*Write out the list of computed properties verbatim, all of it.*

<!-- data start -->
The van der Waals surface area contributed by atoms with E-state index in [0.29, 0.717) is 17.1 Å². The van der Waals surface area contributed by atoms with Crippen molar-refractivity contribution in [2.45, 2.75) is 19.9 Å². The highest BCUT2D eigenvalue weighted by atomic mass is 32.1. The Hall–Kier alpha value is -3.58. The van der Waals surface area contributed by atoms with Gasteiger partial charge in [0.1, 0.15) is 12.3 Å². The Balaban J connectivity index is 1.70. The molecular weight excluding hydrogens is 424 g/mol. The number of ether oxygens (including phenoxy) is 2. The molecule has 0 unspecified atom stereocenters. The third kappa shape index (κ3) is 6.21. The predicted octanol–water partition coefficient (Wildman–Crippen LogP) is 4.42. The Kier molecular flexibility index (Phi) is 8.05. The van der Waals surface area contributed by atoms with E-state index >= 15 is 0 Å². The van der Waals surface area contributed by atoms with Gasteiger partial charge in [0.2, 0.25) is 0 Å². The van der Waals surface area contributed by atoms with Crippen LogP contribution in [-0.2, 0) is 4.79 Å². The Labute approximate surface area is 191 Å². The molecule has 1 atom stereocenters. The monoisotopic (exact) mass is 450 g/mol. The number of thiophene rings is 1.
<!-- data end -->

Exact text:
The van der Waals surface area contributed by atoms with E-state index in [0.29, 0.717) is 17.1 Å². The van der Waals surface area contributed by atoms with Crippen molar-refractivity contribution in [2.45, 2.75) is 19.9 Å². The highest BCUT2D eigenvalue weighted by atomic mass is 32.1. The Hall–Kier alpha value is -3.58. The van der Waals surface area contributed by atoms with Gasteiger partial charge in [0.1, 0.15) is 12.3 Å². The Balaban J connectivity index is 1.70. The molecular weight excluding hydrogens is 424 g/mol. The number of ether oxygens (including phenoxy) is 2. The molecule has 0 unspecified atom stereocenters. The third kappa shape index (κ3) is 6.21. The predicted octanol–water partition coefficient (Wildman–Crippen LogP) is 4.42. The Kier molecular flexibility index (Phi) is 8.05. The van der Waals surface area contributed by atoms with E-state index >= 15 is 0 Å². The van der Waals surface area contributed by atoms with Gasteiger partial charge in [0.2, 0.25) is 0 Å². The van der Waals surface area contributed by atoms with Crippen LogP contribution in [-0.2, 0) is 4.79 Å². The Labute approximate surface area is 191 Å². The molecule has 1 atom stereocenters. The monoisotopic (exact) mass is 450 g/mol. The number of thiophene rings is 1.